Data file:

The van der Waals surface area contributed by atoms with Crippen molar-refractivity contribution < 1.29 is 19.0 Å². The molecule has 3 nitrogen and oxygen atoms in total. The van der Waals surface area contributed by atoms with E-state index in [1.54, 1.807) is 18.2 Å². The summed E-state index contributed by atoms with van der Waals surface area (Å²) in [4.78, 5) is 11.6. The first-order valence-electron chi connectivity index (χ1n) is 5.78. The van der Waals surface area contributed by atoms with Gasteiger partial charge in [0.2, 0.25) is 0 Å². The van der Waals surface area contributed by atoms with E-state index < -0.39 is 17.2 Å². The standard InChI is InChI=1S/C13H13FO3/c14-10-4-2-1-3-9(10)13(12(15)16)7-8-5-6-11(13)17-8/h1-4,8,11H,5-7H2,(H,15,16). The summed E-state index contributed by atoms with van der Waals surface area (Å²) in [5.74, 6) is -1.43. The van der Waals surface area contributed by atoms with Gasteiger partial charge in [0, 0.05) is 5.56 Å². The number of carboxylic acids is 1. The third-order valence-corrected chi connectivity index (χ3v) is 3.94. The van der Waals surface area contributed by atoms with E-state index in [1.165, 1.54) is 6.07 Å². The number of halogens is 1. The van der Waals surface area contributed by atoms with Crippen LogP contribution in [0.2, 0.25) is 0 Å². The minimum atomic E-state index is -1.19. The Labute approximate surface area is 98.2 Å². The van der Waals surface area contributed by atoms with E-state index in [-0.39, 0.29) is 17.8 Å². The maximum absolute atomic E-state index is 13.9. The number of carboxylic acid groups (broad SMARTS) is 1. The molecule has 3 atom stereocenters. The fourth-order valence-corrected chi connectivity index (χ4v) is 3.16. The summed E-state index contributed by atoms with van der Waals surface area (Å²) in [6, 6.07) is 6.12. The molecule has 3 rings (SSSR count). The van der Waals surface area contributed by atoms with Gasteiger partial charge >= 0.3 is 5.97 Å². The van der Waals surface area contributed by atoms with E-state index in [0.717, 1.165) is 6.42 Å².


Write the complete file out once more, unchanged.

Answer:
The van der Waals surface area contributed by atoms with Crippen molar-refractivity contribution < 1.29 is 19.0 Å². The molecule has 3 nitrogen and oxygen atoms in total. The van der Waals surface area contributed by atoms with E-state index in [1.54, 1.807) is 18.2 Å². The summed E-state index contributed by atoms with van der Waals surface area (Å²) in [4.78, 5) is 11.6. The first-order valence-electron chi connectivity index (χ1n) is 5.78. The van der Waals surface area contributed by atoms with Gasteiger partial charge in [0.2, 0.25) is 0 Å². The van der Waals surface area contributed by atoms with E-state index < -0.39 is 17.2 Å². The standard InChI is InChI=1S/C13H13FO3/c14-10-4-2-1-3-9(10)13(12(15)16)7-8-5-6-11(13)17-8/h1-4,8,11H,5-7H2,(H,15,16). The summed E-state index contributed by atoms with van der Waals surface area (Å²) in [5.74, 6) is -1.43. The van der Waals surface area contributed by atoms with Gasteiger partial charge in [0, 0.05) is 5.56 Å². The number of carboxylic acids is 1. The third-order valence-corrected chi connectivity index (χ3v) is 3.94. The van der Waals surface area contributed by atoms with E-state index in [1.165, 1.54) is 6.07 Å². The number of halogens is 1. The van der Waals surface area contributed by atoms with Crippen LogP contribution in [0.2, 0.25) is 0 Å². The minimum atomic E-state index is -1.19. The Labute approximate surface area is 98.2 Å². The van der Waals surface area contributed by atoms with E-state index in [-0.39, 0.29) is 17.8 Å². The maximum absolute atomic E-state index is 13.9. The number of carboxylic acid groups (broad SMARTS) is 1. The molecule has 3 atom stereocenters. The fourth-order valence-corrected chi connectivity index (χ4v) is 3.16. The summed E-state index contributed by atoms with van der Waals surface area (Å²) in [6, 6.07) is 6.12. The molecule has 3 rings (SSSR count). The van der Waals surface area contributed by atoms with Gasteiger partial charge >= 0.3 is 5.97 Å². The van der Waals surface area contributed by atoms with E-state index in [0.717, 1.165) is 6.42 Å².